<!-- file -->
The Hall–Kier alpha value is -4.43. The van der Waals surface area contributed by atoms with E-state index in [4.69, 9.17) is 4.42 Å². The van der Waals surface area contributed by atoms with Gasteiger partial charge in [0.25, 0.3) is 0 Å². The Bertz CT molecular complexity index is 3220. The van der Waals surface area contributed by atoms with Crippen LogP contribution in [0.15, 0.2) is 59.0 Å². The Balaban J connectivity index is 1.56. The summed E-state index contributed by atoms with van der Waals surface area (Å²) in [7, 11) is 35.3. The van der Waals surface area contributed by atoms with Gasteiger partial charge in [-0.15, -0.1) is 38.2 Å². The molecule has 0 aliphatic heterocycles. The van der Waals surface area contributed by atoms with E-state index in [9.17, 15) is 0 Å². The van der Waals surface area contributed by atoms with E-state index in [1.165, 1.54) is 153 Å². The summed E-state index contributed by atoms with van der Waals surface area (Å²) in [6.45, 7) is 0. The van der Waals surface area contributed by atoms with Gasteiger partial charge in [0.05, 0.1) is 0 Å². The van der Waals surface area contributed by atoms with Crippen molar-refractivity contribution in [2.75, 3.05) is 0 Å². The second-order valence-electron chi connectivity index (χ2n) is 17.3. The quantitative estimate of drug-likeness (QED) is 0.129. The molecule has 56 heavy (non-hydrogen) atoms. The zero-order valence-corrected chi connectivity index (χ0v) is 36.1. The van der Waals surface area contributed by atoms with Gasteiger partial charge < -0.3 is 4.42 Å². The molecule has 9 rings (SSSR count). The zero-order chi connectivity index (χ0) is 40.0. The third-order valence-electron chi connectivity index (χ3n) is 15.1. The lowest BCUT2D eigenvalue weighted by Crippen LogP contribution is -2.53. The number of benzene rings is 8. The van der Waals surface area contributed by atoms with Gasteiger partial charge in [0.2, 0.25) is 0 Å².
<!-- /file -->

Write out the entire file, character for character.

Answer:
The Hall–Kier alpha value is -4.43. The van der Waals surface area contributed by atoms with E-state index in [4.69, 9.17) is 4.42 Å². The van der Waals surface area contributed by atoms with Gasteiger partial charge in [0.25, 0.3) is 0 Å². The Bertz CT molecular complexity index is 3220. The van der Waals surface area contributed by atoms with Crippen LogP contribution in [0.15, 0.2) is 59.0 Å². The Balaban J connectivity index is 1.56. The summed E-state index contributed by atoms with van der Waals surface area (Å²) in [7, 11) is 35.3. The van der Waals surface area contributed by atoms with Gasteiger partial charge in [-0.15, -0.1) is 38.2 Å². The molecule has 0 aliphatic heterocycles. The van der Waals surface area contributed by atoms with E-state index in [9.17, 15) is 0 Å². The van der Waals surface area contributed by atoms with E-state index in [1.165, 1.54) is 153 Å². The summed E-state index contributed by atoms with van der Waals surface area (Å²) in [6.45, 7) is 0. The van der Waals surface area contributed by atoms with Gasteiger partial charge in [0.05, 0.1) is 0 Å². The van der Waals surface area contributed by atoms with Crippen molar-refractivity contribution in [2.75, 3.05) is 0 Å². The second-order valence-electron chi connectivity index (χ2n) is 17.3. The quantitative estimate of drug-likeness (QED) is 0.129. The molecule has 56 heavy (non-hydrogen) atoms. The zero-order valence-corrected chi connectivity index (χ0v) is 36.1. The van der Waals surface area contributed by atoms with Gasteiger partial charge < -0.3 is 4.42 Å². The molecule has 9 rings (SSSR count). The zero-order chi connectivity index (χ0) is 40.0. The third-order valence-electron chi connectivity index (χ3n) is 15.1. The lowest BCUT2D eigenvalue weighted by Crippen LogP contribution is -2.53. The number of benzene rings is 8. The van der Waals surface area contributed by atoms with Gasteiger partial charge in [0.2, 0.25) is 0 Å².